Sunday, January 18, 2015

The Living Canvas


Red dripped off the end of his brush like blood.  A pool of crimson swirled about the pallet before being delicately placed on the canvas. 
“Almost finished.”
Huggins laid his pallet down on a nearby table and dropped the brush into a glass of turpentine next to it.  Picking up a cup full of tea, he took a sip.
“Oh, that is one thing I will never appreciate – hot tea that has cooled down.”
Huggins slowly stood up and walked across the room to a dead potted fern sitting on a pedestal.  He dumped the lukewarm tea into the dirt and lost himself in a few fleeting memories.  Using the hand that still held the cup, he pointed his finger at the fern and began to lecture, “You!  You, my friend have seen better days.  Much better days!  You see, there…” pointing to a painting of a vibrant live fern, “…that is what you should look like.  Take notes from your former self and be more like him!” still pointing at the painting on the wall.
“What’s the use…?” he said under his breath as he walked away.  “It’s already too late for you.”
He tossed the cup lightly into the corner of the room behind a shelf where it broke once it hit the floor.

Walking down a low-lit hallway, he stopped at the end where a stuffed cat sat in a case built into the wall.  A painting hung on the wall of the cat in the same glorified sitting pose he was stuffed in.  His nose in the air as if half saying, “I’m too good for you” and yet possibly just sniffing the air for fresh tuna.   
Huggins petted the cat’s ears and gave him a kiss on his nose. 
“Such a proud one you were.  Even until the end.”
He went to kiss the cat one more time but was interrupted by the doorbell. 
“Just in time!  See Xerxes, everything has a time and a time for everything.”
Huggins noticed the cat’s expression didn’t change and then he chuckled before leaving to head for the door.

An older man stood at the front door.  He had waited long enough and was growing ever so more impatient.  He now repeatedly rang the doorbell non-stop waiting for someone to answer the door.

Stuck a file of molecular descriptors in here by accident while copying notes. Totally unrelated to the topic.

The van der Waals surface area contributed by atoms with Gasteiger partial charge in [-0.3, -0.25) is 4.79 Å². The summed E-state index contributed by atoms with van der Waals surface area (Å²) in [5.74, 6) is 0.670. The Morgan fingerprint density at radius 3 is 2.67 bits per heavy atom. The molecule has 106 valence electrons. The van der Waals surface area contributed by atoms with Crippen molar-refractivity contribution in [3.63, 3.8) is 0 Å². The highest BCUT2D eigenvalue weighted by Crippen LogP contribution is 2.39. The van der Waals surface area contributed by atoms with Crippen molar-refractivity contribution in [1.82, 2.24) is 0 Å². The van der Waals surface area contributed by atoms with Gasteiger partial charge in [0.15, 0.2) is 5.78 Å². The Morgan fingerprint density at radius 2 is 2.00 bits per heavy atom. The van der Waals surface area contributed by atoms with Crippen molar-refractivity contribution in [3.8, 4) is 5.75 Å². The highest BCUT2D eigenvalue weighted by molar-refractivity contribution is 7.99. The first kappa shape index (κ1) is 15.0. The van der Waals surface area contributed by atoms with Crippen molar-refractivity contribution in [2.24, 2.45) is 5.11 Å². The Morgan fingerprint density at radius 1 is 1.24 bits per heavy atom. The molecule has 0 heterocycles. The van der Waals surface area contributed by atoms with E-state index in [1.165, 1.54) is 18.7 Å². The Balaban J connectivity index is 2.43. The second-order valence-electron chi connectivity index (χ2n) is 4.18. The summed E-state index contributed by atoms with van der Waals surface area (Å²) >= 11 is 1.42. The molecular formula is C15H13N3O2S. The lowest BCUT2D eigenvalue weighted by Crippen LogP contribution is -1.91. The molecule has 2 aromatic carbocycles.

Huggins cracked the door open, “Mister Carl!!  How are you doing this glorious day?”
“I would be better if I wasn’t left standing in the sun all afternoon.  I burn and freckle easy!”
Huggins opened the door fully and waved his hand at Carl to enter.
He stepped inside with the help of his walking cane.
“Come in kind sir.  Come in and enjoy the splendor of my home.”
“Hmph!” he retorted, his cane echoing in the entryway every time it touched the floor.
Let me fetch you some tea.  We don’t have much time.  I have been waiting for today for an awful long time!
“All I have is time nowadays, Charles.  Time to sit around and not do much else.”
“But today!  Today that may change!  Today may be a new brighter day for you!  I have so much in store for you today!”
“What ever are you going on about?  I thought I came over so you could paint my picture.”
“You are here so I can paint, Mister Carl.  You are here to witness a masterpiece!
“Then let’s hurry to somewhere I can sit.  My legs are weary!”
“Oh, yes, Mister Carl!  Wait here just one moment.”
“But I don’t want to wait another…”
Before he could finish her sentence, Huggins had left the room. 
Mister Carl looked around the room.  The walls were covered in paintings.  Carl recognized all the buildings in the paintings, all of them either burned down or turned to rubbish now. 
Carl worked his way into the living room entrance slowly.  His cane was still echoing through the giant halls.
Across the room on the far wall was a fireplace with a painting hanging above it.  Carl admired it for just a moment before his thoughts were interrupted by the return of Huggins.
“Mister Carl, I have a wheelchair for you.  It will make things easier for you if you allow me to roll you around.  It’s a very large house.”
Carl gave Huggins a leer followed by a grunt, but continued to sit in the chair anyways. 
“Would you like to see it closer, Mister Carl?”
“Excuse me?”
“The painting of my father.  Would you like for me to push you closer so you can get a better view?”
Carl just nodded and pulled his cane up off the ground as if to signify that he was taking the emergency brake off.
“He was a great man.  Made all his wealth by himself with his own bare hands.  I learned so much from him.”
“Is that him right there?”  Carl asked pointing his cane towards a fancy vase on the fireplace mantle.
“No.  Not anymore.  It used to be.  I kept him in there for one year after he died.  Then I poured his ashes out at the top of the hill in the back yard.  That was his favorite place to be, so I thought I would leave what I could of him there.  That was years ago now.”
“You did a great job on this painting, Charles.  Your dad would have been proud.  Did he get to see any of the painting before he passed away?”
“He watched me paint most of it.  He sat for a few weeks for me while I painted it.  A few days before finishing it, he grew ill.  He went downhill ever so quickly.  He passed away the same day I completed it.  He was too weak by that point to even take too much notice of a silly painting.”